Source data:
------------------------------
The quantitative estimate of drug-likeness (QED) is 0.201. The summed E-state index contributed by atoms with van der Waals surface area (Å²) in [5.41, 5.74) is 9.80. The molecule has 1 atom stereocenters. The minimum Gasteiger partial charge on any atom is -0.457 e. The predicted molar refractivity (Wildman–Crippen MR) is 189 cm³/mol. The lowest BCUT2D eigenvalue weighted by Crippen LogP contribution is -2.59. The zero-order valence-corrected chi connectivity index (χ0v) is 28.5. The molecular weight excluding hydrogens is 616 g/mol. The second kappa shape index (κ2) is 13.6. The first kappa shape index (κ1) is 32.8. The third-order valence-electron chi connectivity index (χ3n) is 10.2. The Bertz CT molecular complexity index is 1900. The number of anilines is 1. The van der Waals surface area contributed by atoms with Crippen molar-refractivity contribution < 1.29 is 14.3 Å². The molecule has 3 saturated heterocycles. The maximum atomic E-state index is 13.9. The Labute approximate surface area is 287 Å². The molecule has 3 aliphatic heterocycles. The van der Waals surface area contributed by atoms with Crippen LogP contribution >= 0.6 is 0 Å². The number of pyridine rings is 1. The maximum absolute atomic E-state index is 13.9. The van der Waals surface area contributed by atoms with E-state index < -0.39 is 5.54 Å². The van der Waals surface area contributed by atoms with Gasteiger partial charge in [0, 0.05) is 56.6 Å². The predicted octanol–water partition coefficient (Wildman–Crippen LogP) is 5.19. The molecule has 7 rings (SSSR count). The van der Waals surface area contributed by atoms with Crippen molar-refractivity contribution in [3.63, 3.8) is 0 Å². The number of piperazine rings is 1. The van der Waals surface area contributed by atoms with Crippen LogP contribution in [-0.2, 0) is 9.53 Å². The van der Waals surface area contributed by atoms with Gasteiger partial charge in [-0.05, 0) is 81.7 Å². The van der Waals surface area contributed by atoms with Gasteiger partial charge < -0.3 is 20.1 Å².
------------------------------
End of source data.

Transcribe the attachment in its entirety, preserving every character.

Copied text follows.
The quantitative estimate of drug-likeness (QED) is 0.201. The summed E-state index contributed by atoms with van der Waals surface area (Å²) in [5.41, 5.74) is 9.80. The molecule has 1 atom stereocenters. The minimum Gasteiger partial charge on any atom is -0.457 e. The predicted molar refractivity (Wildman–Crippen MR) is 189 cm³/mol. The lowest BCUT2D eigenvalue weighted by Crippen LogP contribution is -2.59. The zero-order valence-corrected chi connectivity index (χ0v) is 28.5. The molecular weight excluding hydrogens is 616 g/mol. The second kappa shape index (κ2) is 13.6. The first kappa shape index (κ1) is 32.8. The third-order valence-electron chi connectivity index (χ3n) is 10.2. The Bertz CT molecular complexity index is 1900. The number of anilines is 1. The van der Waals surface area contributed by atoms with Crippen molar-refractivity contribution < 1.29 is 14.3 Å². The molecule has 3 saturated heterocycles. The maximum atomic E-state index is 13.9. The Labute approximate surface area is 287 Å². The molecule has 3 aliphatic heterocycles. The van der Waals surface area contributed by atoms with Crippen LogP contribution >= 0.6 is 0 Å². The number of pyridine rings is 1. The maximum absolute atomic E-state index is 13.9. The van der Waals surface area contributed by atoms with E-state index < -0.39 is 5.54 Å². The van der Waals surface area contributed by atoms with Gasteiger partial charge in [0, 0.05) is 56.6 Å². The predicted octanol–water partition coefficient (Wildman–Crippen LogP) is 5.19. The molecule has 7 rings (SSSR count). The van der Waals surface area contributed by atoms with Crippen molar-refractivity contribution in [3.63, 3.8) is 0 Å². The number of piperazine rings is 1. The van der Waals surface area contributed by atoms with Crippen LogP contribution in [-0.2, 0) is 9.53 Å². The van der Waals surface area contributed by atoms with Gasteiger partial charge in [-0.05, 0) is 81.7 Å². The van der Waals surface area contributed by atoms with Gasteiger partial charge < -0.3 is 20.1 Å².